Andy Polaine
Andy Polaine
Jun 8, 2009 4 min read


imposters cover

Hollywood Boulevard is filled with people dressed us famous characters all trying to make a buck from having their photos taken with tourists. Some consider them part of the local colour, some panhandling nuisances. Like any subculture, the scene has its share of fanatics, politics and code of conduct as well as plenty of stories.

Imposters by James Knoblauch & Shawna Kenney (Amazon: US |CA |UK |DE) explores this world and the out of work actors and vagrants who are its inhabitants. The combination of Knoblauch’s photographs of these characters, in costume, in their homes and the Kenney’s interview vignettes lends Imposters a simultaneously hilarious and melancholic air.

Imposters - Stormtrooper

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There is no doubt that for many of the characters the boundary between their sense of self and their characters is blurred. In some respects they remain in a permanent state of fantasy escape from their existence, able to ignore the reality of a shabby bedsit for a few hours a day and be adored by fans.

“[Jack Sparrow] was homeless at the time. When he could afford it, he would shack up with some other Imposters in a nearby hotel. The great outdoors may have been a preferable sleeping arrangement compared to how some of Jack Sparrow’s peers lived. Freddy Krueger’s pad was by far the dirtiest one I had visited, with an unbelievable accumulation of cat hair, and pubic hair! And speaking of cat hair, Captain America was sharing a floor with six cats … Marilyn Monroe rented a room by the week right off the Boulevard. It was so dirty and depressing, and so small that I had to stand in the hallway to shoot.”

Imposters - Jack Sparrow story

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For others it is just a job and one that paid well enough:

“Robin had recently moved into a studio apartment in a nice complex and planned on sharing it with his new wife and baby. Gandalf drove from his home in Arizona and would stay with his son in the foothills.”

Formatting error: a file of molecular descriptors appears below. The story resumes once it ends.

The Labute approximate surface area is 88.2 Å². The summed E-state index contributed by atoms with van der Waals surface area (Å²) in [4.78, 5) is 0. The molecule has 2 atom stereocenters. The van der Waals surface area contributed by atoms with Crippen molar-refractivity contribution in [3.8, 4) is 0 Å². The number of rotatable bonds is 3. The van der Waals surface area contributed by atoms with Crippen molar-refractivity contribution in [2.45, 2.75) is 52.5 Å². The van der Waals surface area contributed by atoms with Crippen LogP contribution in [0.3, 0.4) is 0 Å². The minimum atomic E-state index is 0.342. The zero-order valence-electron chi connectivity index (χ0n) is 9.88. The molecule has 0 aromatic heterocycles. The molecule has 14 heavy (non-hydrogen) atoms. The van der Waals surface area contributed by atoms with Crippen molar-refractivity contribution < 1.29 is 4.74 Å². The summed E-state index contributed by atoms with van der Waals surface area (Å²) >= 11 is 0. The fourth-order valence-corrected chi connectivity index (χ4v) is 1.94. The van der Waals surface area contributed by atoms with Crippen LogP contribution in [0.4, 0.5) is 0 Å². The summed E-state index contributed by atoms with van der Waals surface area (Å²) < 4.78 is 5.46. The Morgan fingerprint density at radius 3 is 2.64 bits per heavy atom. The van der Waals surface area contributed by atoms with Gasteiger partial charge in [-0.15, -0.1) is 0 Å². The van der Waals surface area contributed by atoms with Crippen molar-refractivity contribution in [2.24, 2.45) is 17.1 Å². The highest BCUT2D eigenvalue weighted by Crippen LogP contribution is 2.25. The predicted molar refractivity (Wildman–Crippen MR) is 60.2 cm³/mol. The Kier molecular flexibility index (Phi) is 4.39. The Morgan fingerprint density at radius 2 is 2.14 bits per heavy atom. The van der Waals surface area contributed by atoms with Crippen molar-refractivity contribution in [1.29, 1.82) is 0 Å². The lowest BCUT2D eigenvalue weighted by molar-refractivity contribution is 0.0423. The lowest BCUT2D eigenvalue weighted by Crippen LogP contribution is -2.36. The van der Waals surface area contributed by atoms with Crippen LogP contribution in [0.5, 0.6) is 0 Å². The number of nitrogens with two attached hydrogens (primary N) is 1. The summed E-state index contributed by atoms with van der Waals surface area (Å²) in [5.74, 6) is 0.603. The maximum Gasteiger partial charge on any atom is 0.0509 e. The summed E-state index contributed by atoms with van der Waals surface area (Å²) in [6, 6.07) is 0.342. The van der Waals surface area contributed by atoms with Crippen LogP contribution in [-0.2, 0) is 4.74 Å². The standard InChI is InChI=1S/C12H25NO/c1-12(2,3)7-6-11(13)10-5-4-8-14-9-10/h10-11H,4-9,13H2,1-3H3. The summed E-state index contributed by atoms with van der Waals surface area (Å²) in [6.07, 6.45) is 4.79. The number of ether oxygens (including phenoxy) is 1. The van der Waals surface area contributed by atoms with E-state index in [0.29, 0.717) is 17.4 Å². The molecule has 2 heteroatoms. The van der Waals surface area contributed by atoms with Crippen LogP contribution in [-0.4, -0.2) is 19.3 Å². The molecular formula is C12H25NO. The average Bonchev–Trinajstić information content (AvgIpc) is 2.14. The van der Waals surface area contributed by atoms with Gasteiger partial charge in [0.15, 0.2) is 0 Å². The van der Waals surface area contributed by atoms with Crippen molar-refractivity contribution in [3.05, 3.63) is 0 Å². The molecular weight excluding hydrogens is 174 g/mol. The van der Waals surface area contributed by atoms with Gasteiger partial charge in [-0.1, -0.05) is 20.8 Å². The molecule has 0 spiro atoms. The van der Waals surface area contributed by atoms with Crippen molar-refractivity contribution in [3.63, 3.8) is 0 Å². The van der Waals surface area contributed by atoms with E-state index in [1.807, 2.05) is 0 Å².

Imposters - Batman

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Amongst the characters, Batman and Superman are the two “regulators” because they have been working there the longest. Knoblauch describes how the two fell out when Superman asked Batman to help move his Superman collectables (which he claims is the biggest collection in the world). A confrontation with another driver parked in the way led to Superman disowning Batman and Batman being arrested. “Batman showed me a comic book he’d created called Stupidman,” writes Knoblauch. “It is filled with images of Batman kicking Superman’s ass.”

Imposters - Superman

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The interviews range from very sketchy to the insightful. Wolverine is a firefighter and service technician for a plumbing company, but clearly feels his calling was to be Wolverine because he looks like him. He cites the worst part of the job as “people laughing at me in regular life thinking I look like him, but not knowing I am him, that I impersonate him on the side.” The “I am him” slip says it all.

Imposters - Wolverine

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Batman, it turns out, has stopped “2 purse-snatchers, 1 shoplifter, and 1 assailant” during his time in costume and the Stormtrooper complains that, “people want to see how punch-proof the armor is. I’ve had to return some punches. I used to be a bouncer in a nightclub, so I know how to handle myself.”

The peculiar mixture of dreams hanging by a thread and surreality is ever present throughout the book and the fact that all of the characters talk about each other with their character names seems to add to the weirdness. Spongebob Squarepants (who, on his best day, made over $500 in tips) recounts his weirdest day:

“Batman and Bruce Lee had a fistfight that lasted about eight minutes. By the time the cops came, it was over, but a tourist taped it all. People thought it was just part of the show.”

Imposters - Princess Fiona

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If this whets your appetite for seeing these characters in the flesh, the end of the book finishes with an interview with documentary filmaker David Markey who has made an a film called The Reinactors all about the, er, Imposters.

Imposters isn’t a long book (96 pages) and sometimes it would be nice to know a little more about the people behind the characters or have Knoblauch’s experience of shooting them on their pages rather than in the introduction. But it is a strangely compelling compilation and commentary on our culture’s obsession with celebrity.

Imposters is published by Mark Batty Publishers. If you would like to support The Designer’s Review of Books you can buy it from Amazon (US |CA |UK |DE) or The Designer’s Review of Books store.